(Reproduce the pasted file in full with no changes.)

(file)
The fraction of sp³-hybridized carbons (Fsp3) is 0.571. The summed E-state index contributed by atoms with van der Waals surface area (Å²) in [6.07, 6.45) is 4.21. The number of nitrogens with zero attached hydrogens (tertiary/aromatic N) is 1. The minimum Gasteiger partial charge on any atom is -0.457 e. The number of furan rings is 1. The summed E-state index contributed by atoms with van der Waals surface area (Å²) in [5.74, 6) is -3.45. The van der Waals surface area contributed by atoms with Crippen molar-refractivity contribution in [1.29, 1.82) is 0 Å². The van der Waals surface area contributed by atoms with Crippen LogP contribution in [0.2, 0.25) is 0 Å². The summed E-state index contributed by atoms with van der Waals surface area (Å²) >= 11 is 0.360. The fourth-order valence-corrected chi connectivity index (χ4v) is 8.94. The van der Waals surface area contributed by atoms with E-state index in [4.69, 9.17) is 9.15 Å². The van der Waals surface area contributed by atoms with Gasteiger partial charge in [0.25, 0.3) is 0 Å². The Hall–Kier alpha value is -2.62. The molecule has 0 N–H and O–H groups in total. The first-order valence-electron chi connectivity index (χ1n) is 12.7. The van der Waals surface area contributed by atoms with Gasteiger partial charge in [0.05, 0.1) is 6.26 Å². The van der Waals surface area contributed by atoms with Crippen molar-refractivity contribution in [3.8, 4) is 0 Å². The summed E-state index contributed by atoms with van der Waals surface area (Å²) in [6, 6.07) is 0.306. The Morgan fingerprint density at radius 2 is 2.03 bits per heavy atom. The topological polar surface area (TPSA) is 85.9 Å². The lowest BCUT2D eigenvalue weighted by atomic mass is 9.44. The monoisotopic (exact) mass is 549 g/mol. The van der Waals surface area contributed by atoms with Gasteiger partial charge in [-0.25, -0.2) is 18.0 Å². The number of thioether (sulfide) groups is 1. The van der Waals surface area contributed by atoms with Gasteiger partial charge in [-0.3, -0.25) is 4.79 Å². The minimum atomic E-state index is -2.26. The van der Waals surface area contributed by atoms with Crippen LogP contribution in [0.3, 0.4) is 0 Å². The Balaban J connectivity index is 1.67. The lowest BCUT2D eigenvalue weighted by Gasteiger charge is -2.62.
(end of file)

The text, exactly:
The fraction of sp³-hybridized carbons (Fsp3) is 0.571. The summed E-state index contributed by atoms with van der Waals surface area (Å²) in [6.07, 6.45) is 4.21. The number of nitrogens with zero attached hydrogens (tertiary/aromatic N) is 1. The minimum Gasteiger partial charge on any atom is -0.457 e. The number of furan rings is 1. The summed E-state index contributed by atoms with van der Waals surface area (Å²) in [5.74, 6) is -3.45. The van der Waals surface area contributed by atoms with Crippen molar-refractivity contribution in [1.29, 1.82) is 0 Å². The van der Waals surface area contributed by atoms with Crippen LogP contribution in [0.2, 0.25) is 0 Å². The summed E-state index contributed by atoms with van der Waals surface area (Å²) >= 11 is 0.360. The fourth-order valence-corrected chi connectivity index (χ4v) is 8.94. The van der Waals surface area contributed by atoms with E-state index in [4.69, 9.17) is 9.15 Å². The van der Waals surface area contributed by atoms with Gasteiger partial charge in [0.25, 0.3) is 0 Å². The Hall–Kier alpha value is -2.62. The molecule has 0 N–H and O–H groups in total. The first-order valence-electron chi connectivity index (χ1n) is 12.7. The van der Waals surface area contributed by atoms with Gasteiger partial charge in [0.05, 0.1) is 6.26 Å². The van der Waals surface area contributed by atoms with Crippen molar-refractivity contribution in [3.8, 4) is 0 Å². The summed E-state index contributed by atoms with van der Waals surface area (Å²) in [6, 6.07) is 0.306. The Morgan fingerprint density at radius 2 is 2.03 bits per heavy atom. The topological polar surface area (TPSA) is 85.9 Å². The lowest BCUT2D eigenvalue weighted by atomic mass is 9.44. The monoisotopic (exact) mass is 549 g/mol. The van der Waals surface area contributed by atoms with Gasteiger partial charge in [-0.25, -0.2) is 18.0 Å². The number of thioether (sulfide) groups is 1. The van der Waals surface area contributed by atoms with Gasteiger partial charge in [-0.3, -0.25) is 4.79 Å². The minimum atomic E-state index is -2.26. The van der Waals surface area contributed by atoms with Crippen LogP contribution in [0.3, 0.4) is 0 Å². The Balaban J connectivity index is 1.67. The lowest BCUT2D eigenvalue weighted by Gasteiger charge is -2.62.